The Bharat Kala Bhavan museum inside the Benares Hindu University campus is an excellent sightseeing option and is open from Monday till Saturday. It has a valuable collection of miniature paintings, sculptures and bronzes. A special gallery has a 19th century map of the Raj Ghat excavations and old etchings of the city. Besides Hindu, Islamic and Buddhist artifacts, the works of contemporary artists like Jamini Roy, Nicholas Roerich and Alice Boner are displayed here.

Ramnagar, the fort palace of the Kashi Naresh (king of Kashi) is on the eastern bank of the Ganga, south of Asi Ghat. The best way to reach the fort is over the pontoon bridge south of BHU. In the monsoons however, this bridge is dismantled. You can also cross over by boat hired from the Dashashwamedha Ghat. The palace has a museum with memorabilia such as horse-drawn carriages, motor cars, silver howdahs (elephant seats), palanquins, silk and brocade costumes, and various artifacts and trophies. An open ground across the courtyard is the stage for Ram Lila performances during Dussehra. At the end of the celebrations, the king rides through the town in full regalia on elephant-back.



Where to Stay in Varanasi

Varanasi has hotels to suit all budgets as you will find a wide variety of places to stay ranging from heritage and deluxe hotels to mid-rung and budget accommodations. The upper-bracket hotels are mostly situated around the cantonment area and budget hotels are in old city area. Varanasi boasts a heritage hotel, Nadesar Palace that features all modern amenities with an assured memorable stay.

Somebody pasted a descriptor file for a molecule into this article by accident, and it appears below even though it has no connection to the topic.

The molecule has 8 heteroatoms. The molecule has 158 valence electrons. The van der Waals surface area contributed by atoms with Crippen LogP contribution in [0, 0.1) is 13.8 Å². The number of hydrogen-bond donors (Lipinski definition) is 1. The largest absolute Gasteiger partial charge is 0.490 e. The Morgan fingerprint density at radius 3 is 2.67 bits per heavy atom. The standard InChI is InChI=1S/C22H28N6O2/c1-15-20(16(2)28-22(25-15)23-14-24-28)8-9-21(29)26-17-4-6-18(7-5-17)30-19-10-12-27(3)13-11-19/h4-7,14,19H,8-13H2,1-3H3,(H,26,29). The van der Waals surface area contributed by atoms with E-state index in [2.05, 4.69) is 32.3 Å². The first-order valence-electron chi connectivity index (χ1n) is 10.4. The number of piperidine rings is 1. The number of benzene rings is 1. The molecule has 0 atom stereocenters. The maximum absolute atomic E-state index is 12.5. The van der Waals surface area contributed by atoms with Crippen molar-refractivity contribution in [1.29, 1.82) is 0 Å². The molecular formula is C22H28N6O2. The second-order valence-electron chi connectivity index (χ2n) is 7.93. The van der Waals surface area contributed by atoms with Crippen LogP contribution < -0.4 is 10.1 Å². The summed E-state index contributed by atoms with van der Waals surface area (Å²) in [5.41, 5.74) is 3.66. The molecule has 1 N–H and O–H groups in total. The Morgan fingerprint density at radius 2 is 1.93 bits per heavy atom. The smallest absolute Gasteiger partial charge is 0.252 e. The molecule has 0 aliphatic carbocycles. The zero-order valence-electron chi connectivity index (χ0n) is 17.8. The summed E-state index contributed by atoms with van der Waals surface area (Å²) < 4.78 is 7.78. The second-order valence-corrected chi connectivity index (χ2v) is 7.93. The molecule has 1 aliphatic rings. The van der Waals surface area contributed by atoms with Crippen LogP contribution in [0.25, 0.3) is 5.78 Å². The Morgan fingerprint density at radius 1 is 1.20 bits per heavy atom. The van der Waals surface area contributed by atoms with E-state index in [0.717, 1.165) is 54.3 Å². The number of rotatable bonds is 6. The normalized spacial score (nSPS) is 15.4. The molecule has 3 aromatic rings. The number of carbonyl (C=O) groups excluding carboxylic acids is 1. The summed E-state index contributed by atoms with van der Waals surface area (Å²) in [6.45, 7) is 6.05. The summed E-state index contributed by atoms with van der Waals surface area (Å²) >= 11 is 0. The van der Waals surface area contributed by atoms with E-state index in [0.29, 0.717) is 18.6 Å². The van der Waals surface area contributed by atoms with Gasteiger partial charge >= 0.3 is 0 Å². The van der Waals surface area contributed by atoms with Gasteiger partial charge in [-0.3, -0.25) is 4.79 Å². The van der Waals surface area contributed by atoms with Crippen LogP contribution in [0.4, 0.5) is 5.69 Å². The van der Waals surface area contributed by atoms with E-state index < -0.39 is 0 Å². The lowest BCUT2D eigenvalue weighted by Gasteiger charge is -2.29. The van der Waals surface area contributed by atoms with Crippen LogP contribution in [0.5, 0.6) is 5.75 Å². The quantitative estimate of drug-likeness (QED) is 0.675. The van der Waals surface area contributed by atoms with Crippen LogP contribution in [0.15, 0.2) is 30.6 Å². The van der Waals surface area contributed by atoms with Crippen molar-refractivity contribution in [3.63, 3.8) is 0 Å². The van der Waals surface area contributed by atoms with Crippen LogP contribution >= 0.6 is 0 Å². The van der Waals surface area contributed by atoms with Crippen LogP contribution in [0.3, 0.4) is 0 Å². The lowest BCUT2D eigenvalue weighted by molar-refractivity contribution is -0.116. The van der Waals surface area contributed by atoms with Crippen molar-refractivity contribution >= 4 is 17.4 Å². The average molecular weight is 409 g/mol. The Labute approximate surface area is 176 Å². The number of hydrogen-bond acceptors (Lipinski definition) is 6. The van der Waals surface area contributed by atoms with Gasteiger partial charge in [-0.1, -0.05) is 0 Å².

The deluxe hotel category in Varanasi includes hotels like Ramada Plaza JHV, India Hotel, Hindustan International Hotel, Gateway Hotel Ganges, Radisson Hotel Varanasi and Hotel Clarks. These hotels have well-equipped rooms with modern facilities.

If you are looking for mid-rung accommodation options then try Palace on Ganges, Shiv Ganga Resort, Hotel Meraden Grand, Hotel New Temples Town, Surya, Hotel, Ganges View or Pallavi International Hotel. The budget hotels with basic amenities and low prices include Hotel Vaibhav, Hotel Sandeep or Hotel Aaraam.





How to Reach:

Air:
Varanasi is connected by air with major cities like Delhi, Agra, Khajuraho, Calcutta, Mumbai, Lucknow and Bhubaneshwar. The Babatpur airport at a distance of 22 kms from the city is linked by a shuttle bus service that takes passenger's upto the Cantonment. Alternatively, you can hire a taxi to take you into the city.

Rail:
The main railway station is the junction station near the cantonment area. It is about 3 kms from the old city centre and can be accessed on auto rickshaws and cycle rickshaws.

The other major rail station is at Mughalsarai, 16 kms from Varanasi. Some of the major trains connecting to Calcutta, Guwahati and other places stop at Mughal Sarai. It is easy to find transportation from here to reach Varanasi. There are buses and taxis that ply to Varanasi.

Road:
Most buses terminate a short distance from the junction station, and some at the cantonment bus station. Buses connect to Gorakhpur, Gaya, Allahabad, Lucknow, Delhi, Khajuraho and places in Nepal.